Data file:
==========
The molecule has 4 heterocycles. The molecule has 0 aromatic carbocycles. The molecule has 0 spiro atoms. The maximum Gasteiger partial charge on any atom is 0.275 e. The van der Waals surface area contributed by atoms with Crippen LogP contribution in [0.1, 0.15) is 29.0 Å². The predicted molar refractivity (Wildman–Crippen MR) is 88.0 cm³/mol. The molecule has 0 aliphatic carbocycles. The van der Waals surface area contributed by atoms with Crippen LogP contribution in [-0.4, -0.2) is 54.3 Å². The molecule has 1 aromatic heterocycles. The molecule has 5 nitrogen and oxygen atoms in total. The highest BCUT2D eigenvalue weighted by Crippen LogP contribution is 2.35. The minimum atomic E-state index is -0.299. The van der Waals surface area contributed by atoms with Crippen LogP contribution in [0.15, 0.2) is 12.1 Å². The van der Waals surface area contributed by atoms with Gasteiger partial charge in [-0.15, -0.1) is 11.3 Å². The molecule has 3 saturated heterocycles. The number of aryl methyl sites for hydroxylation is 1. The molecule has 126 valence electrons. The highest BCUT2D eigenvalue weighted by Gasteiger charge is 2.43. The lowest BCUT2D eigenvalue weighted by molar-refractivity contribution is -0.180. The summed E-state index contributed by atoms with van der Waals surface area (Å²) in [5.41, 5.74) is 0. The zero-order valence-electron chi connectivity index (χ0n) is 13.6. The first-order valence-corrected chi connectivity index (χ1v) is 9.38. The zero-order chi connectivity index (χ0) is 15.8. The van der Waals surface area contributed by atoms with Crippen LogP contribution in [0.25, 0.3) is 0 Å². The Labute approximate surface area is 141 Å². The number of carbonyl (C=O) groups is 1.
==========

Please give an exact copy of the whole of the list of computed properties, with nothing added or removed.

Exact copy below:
The molecule has 4 heterocycles. The molecule has 0 aromatic carbocycles. The molecule has 0 spiro atoms. The maximum Gasteiger partial charge on any atom is 0.275 e. The van der Waals surface area contributed by atoms with Crippen LogP contribution in [0.1, 0.15) is 29.0 Å². The predicted molar refractivity (Wildman–Crippen MR) is 88.0 cm³/mol. The molecule has 0 aliphatic carbocycles. The van der Waals surface area contributed by atoms with Crippen LogP contribution in [-0.4, -0.2) is 54.3 Å². The molecule has 1 aromatic heterocycles. The molecule has 5 nitrogen and oxygen atoms in total. The highest BCUT2D eigenvalue weighted by Crippen LogP contribution is 2.35. The minimum atomic E-state index is -0.299. The van der Waals surface area contributed by atoms with Crippen LogP contribution in [0.15, 0.2) is 12.1 Å². The van der Waals surface area contributed by atoms with Gasteiger partial charge in [-0.15, -0.1) is 11.3 Å². The molecule has 3 saturated heterocycles. The number of aryl methyl sites for hydroxylation is 1. The molecule has 126 valence electrons. The highest BCUT2D eigenvalue weighted by Gasteiger charge is 2.43. The lowest BCUT2D eigenvalue weighted by molar-refractivity contribution is -0.180. The summed E-state index contributed by atoms with van der Waals surface area (Å²) in [5.41, 5.74) is 0. The zero-order valence-electron chi connectivity index (χ0n) is 13.6. The first-order valence-corrected chi connectivity index (χ1v) is 9.38. The zero-order chi connectivity index (χ0) is 15.8. The van der Waals surface area contributed by atoms with Crippen LogP contribution in [0.25, 0.3) is 0 Å². The Labute approximate surface area is 141 Å². The number of carbonyl (C=O) groups is 1.